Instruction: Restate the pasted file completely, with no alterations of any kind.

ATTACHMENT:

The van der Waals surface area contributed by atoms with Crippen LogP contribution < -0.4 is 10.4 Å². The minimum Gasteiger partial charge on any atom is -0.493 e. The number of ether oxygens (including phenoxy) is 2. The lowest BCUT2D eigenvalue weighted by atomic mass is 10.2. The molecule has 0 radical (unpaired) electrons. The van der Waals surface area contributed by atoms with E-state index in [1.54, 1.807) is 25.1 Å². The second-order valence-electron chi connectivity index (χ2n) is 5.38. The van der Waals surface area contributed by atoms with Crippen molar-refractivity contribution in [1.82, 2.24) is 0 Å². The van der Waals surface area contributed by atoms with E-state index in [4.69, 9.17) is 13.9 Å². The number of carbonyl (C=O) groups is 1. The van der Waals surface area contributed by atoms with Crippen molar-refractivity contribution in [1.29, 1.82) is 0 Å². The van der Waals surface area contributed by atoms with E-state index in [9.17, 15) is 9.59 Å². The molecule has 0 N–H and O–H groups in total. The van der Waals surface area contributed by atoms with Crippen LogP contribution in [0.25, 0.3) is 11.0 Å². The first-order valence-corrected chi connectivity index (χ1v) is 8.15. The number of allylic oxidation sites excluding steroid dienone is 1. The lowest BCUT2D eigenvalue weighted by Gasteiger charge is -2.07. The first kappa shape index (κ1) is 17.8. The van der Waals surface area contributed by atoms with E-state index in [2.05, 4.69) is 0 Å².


The van der Waals surface area contributed by atoms with Crippen LogP contribution < -0.4 is 10.4 Å². The minimum Gasteiger partial charge on any atom is -0.493 e. The number of ether oxygens (including phenoxy) is 2. The lowest BCUT2D eigenvalue weighted by atomic mass is 10.2. The molecule has 0 radical (unpaired) electrons. The van der Waals surface area contributed by atoms with E-state index in [1.54, 1.807) is 25.1 Å². The second-order valence-electron chi connectivity index (χ2n) is 5.38. The van der Waals surface area contributed by atoms with Crippen molar-refractivity contribution in [1.82, 2.24) is 0 Å². The van der Waals surface area contributed by atoms with E-state index in [4.69, 9.17) is 13.9 Å². The number of carbonyl (C=O) groups is 1. The van der Waals surface area contributed by atoms with Crippen molar-refractivity contribution in [1.29, 1.82) is 0 Å². The van der Waals surface area contributed by atoms with E-state index in [9.17, 15) is 9.59 Å². The molecule has 0 N–H and O–H groups in total. The van der Waals surface area contributed by atoms with Crippen LogP contribution in [0.25, 0.3) is 11.0 Å². The first-order valence-corrected chi connectivity index (χ1v) is 8.15. The number of allylic oxidation sites excluding steroid dienone is 1. The lowest BCUT2D eigenvalue weighted by Gasteiger charge is -2.07. The first kappa shape index (κ1) is 17.8. The van der Waals surface area contributed by atoms with E-state index in [2.05, 4.69) is 0 Å².